This is our signature Jordan small-group tour, mixing the classic sites of Jerash and Petra with easy forest and canyon walks, a Wadi Rum jeep safari and Bedouin experience, a Dead Sea swim, ruined Desert Castles, and much more.
Warning: Blue Wow-factor Inside!
Istanbul began as the city of Byzantium in 667 BC under the ancient Greeks. Later called Constantinople, it became the imperial seat of the Roman Empire. Then, for over 1,000 years, it was the capital of the Greek-speaking Roman-operated Byzantine Empire.
Constantinople was captured by the Ottoman Turks, and became the Ottoman Empire’s capital from 1453 until 1922. Following the founding of the Republic of Turkey in 1923, it took 7 more years for the city to be renamed Istanbul.
After losing all his wars with Persia, Sultan Ahmed-the-1st wanted to boost everybody’s morale by building an imperial Mosque. Earlier rulers had paid for their mosques with the loot of war, but Sultan Ahmed had never been victorious, so he took his money out of the treasury. This caused anger among lawyers and other highflyers in his Empire.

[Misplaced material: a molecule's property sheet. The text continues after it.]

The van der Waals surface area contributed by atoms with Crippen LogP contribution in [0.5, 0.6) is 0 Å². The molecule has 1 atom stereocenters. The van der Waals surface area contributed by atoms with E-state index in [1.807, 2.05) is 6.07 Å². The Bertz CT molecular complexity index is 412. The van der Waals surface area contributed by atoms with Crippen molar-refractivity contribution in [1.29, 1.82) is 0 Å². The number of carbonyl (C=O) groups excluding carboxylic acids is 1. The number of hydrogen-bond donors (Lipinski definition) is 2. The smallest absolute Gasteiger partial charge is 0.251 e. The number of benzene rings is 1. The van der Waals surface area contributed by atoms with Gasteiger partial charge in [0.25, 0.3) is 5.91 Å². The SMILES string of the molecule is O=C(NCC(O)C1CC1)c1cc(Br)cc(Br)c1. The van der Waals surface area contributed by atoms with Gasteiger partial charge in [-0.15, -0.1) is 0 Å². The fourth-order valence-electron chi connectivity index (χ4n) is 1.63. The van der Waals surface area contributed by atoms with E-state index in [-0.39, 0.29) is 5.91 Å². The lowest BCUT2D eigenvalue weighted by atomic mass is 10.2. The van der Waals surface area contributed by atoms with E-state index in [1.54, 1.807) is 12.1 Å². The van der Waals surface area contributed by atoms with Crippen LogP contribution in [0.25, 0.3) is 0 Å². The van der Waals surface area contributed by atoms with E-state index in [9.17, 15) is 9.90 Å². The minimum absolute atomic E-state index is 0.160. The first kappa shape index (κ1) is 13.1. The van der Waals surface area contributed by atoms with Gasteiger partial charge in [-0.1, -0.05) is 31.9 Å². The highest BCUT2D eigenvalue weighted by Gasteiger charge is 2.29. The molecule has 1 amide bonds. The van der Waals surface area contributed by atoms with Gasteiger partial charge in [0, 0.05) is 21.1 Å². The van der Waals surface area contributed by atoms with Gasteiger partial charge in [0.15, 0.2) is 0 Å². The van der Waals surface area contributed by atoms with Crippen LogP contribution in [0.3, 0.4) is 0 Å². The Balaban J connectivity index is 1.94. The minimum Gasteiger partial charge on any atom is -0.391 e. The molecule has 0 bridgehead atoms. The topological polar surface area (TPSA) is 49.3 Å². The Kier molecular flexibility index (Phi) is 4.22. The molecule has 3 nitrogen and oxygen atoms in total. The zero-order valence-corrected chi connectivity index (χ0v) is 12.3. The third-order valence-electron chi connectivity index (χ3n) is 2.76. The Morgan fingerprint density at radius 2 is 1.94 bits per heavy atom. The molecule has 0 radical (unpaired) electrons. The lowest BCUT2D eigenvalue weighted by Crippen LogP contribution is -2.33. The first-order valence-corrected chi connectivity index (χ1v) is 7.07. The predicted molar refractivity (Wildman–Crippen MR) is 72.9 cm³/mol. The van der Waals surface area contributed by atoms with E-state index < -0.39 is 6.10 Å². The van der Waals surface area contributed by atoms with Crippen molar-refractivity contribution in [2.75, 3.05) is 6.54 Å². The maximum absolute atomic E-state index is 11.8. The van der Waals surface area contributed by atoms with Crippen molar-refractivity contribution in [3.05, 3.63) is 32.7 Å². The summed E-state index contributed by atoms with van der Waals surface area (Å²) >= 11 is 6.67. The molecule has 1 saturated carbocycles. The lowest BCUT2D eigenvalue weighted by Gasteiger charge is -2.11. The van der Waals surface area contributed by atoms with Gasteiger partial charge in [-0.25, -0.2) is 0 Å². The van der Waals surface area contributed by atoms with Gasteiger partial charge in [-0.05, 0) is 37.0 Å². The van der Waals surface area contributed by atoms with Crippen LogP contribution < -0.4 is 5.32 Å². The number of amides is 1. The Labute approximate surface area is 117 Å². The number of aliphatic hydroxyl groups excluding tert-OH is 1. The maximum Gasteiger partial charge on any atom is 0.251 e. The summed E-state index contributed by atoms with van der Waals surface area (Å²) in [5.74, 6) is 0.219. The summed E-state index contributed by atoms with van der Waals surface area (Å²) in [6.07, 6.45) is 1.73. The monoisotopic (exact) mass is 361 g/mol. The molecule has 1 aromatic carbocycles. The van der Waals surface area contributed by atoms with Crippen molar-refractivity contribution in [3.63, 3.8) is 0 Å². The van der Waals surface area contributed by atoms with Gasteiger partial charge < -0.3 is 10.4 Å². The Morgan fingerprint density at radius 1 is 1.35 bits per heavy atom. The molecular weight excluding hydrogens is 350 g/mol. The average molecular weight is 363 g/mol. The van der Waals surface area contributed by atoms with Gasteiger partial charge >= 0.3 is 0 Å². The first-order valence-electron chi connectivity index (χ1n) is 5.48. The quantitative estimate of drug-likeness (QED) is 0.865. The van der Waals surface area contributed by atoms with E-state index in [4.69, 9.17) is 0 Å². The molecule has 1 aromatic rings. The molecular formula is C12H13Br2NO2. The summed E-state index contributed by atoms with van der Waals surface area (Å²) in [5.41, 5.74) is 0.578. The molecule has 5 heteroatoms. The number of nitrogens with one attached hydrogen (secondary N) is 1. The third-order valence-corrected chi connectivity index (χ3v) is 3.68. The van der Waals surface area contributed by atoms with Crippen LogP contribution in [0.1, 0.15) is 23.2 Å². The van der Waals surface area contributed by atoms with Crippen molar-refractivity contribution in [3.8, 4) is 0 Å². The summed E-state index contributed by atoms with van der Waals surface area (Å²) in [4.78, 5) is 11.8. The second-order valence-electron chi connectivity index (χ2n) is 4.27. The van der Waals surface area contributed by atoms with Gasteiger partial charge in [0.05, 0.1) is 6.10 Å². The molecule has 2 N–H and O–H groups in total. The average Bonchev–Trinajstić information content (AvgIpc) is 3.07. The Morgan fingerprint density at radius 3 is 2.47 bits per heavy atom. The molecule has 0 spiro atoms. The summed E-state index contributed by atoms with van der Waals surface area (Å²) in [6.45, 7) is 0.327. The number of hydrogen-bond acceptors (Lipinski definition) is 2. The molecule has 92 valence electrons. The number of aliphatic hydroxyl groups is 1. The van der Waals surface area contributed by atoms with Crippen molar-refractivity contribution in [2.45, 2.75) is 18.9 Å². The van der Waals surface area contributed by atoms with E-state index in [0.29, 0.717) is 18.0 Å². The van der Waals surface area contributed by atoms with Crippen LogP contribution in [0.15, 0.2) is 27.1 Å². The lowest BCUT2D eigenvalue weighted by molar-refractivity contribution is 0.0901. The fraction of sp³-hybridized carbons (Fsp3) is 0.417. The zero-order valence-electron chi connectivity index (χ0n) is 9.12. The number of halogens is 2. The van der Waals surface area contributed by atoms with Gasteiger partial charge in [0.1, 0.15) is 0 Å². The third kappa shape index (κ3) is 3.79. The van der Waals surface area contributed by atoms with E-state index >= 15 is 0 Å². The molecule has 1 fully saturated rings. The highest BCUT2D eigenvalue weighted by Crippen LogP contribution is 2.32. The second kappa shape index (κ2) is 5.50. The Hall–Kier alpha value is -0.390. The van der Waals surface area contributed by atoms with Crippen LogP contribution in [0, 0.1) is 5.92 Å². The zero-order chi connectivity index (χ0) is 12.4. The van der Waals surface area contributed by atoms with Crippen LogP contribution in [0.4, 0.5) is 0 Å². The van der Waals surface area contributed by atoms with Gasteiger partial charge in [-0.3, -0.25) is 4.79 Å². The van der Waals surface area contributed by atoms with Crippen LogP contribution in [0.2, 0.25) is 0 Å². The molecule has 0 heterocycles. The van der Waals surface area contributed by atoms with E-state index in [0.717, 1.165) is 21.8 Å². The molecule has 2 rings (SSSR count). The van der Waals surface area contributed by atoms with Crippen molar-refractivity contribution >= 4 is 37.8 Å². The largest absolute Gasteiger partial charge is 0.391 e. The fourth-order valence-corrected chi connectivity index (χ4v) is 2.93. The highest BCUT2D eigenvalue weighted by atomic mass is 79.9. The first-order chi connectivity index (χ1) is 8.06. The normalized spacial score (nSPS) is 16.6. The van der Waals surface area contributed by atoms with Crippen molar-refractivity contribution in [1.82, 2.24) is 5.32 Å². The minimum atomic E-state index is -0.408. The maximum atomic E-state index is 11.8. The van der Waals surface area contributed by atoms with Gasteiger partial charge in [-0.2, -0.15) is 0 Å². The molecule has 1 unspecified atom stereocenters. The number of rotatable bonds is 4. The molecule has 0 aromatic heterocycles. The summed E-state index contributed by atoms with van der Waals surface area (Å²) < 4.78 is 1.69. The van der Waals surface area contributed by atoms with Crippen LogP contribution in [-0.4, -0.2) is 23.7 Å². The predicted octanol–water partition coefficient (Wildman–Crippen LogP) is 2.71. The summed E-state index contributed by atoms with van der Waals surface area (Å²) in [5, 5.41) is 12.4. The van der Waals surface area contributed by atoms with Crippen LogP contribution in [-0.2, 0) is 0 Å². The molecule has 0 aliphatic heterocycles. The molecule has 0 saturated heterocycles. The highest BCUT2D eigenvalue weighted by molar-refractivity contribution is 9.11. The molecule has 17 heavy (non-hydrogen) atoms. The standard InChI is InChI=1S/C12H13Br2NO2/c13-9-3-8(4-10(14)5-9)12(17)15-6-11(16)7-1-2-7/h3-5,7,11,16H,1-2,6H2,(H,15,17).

Teenage Sultan Ahmed wanted to build a grander and more beautiful Mosque than any in Constantinople, so he had some plans drawn up by his architect. Construction began in 1609, and his Mosque was fully built by 1616.
So keen was Sultan Ahmed to finish his dream Mosque, it is said that he got as muddy as his builders when he sometimes stepped in to speed things up. But, aged just 27, he died just 1 year after his Mosque was completed. He is buried in these sacred grounds.
The Mosque has 6 lovely minarets, but Sultan Ahmed’s 12 spires were a big problem. The world’s largest and holiest Mosque – the Masjid al-?ar?m in Mecca – also had Islam’s maximum-of-6, so craftsmen were urgently sent to Arabia to add a 7th!
To get the full impact of The Sultan Ahmed Mosque, enter through the middle of the Hippodrome. Once inside the courtyard, you’ll be struck by its vastness, by its amazing dome-work and the hundreds of fine stained glass windows.
The Mosque’s alternative ‘Blue Mosque’ name is puzzling when you view it from the exterior, but inside, the Wow-factor is the over 20,000 patterned and hand-carved Iznik tiles – many in different shades of blue. Some of the tiles have abstract patterning; others are decorated with flowers and trees. It’s no wonder that this interior is thought to be the most beautiful in present-day Istanbul.
Explore Turkey with one of our Turkey tours and see the Blue Mosque for yourself.